I have a certain admiration for handy people. The kind of people that rise early on a Saturday to gather building materials, tools, and supplies at their local mega-home improvement store, and then complete a home building project before the sun sets. There is a satisfying allure to the do-it-yourself [DIY] mystique. That message seems to be particularly attractive in a western culture that values individual achievement generally more than communal accomplishment.
I’m not a handy guy, but through the years I’ve discovered that God has called all of us to be builders. We are called to build with God in every realm of life. In considering the relationship between the labor of God and man it can be challenging to discern the proper balance or division of labor generally. Even more challenging is to understand that balance in the context of the various realms of life: personal, marriage, family, career, community, and calling. In an effort to discover the labor of God and man in every realm let’s contemplate Ps. 127 – a psalm for builders. Here are three essential truths about God’s building plan, or the FYI on DIY:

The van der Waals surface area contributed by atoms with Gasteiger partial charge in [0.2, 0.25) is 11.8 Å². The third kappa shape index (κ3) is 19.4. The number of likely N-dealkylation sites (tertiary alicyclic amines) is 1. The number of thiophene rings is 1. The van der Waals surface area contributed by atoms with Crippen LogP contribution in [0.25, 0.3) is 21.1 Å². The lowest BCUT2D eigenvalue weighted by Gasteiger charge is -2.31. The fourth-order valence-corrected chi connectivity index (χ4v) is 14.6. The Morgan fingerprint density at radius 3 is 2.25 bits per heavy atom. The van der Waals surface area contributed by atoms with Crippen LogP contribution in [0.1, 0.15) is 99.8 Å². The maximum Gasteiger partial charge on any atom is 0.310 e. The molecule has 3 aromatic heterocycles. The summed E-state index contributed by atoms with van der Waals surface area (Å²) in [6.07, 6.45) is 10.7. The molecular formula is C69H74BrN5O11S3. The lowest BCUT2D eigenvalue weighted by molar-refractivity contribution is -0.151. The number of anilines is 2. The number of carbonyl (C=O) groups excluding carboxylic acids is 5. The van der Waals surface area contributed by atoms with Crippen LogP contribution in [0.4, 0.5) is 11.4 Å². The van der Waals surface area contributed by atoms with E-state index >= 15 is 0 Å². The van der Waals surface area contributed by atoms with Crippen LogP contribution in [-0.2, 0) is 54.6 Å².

A. God must build: Unless the Lordbuilds the house, they labor in vain who build it [Ps. 127:1]. Without God’s divine leading and blessing, all of Solomon’s wisdom, wealth, workers, and wives were futile for what he was called to build. Man’s effort apart from God is vain or useless to produce any eternal or godly good. Earthly wisdom and resources are inadequate to build the house that God has planned. We are instructed to look to God and depend on Him for all that we are called to build. People tend to neglect God in the areas where they are strongest. Where I am most gifted by God (talented) I am likely to be lulled into thinking DIY. Similarly, as a result of experience and gaining a certain comfort level in any endeavor including marriage, parenting, career, or serving in a local church believers can engage in those routines without an awareness of our need for God.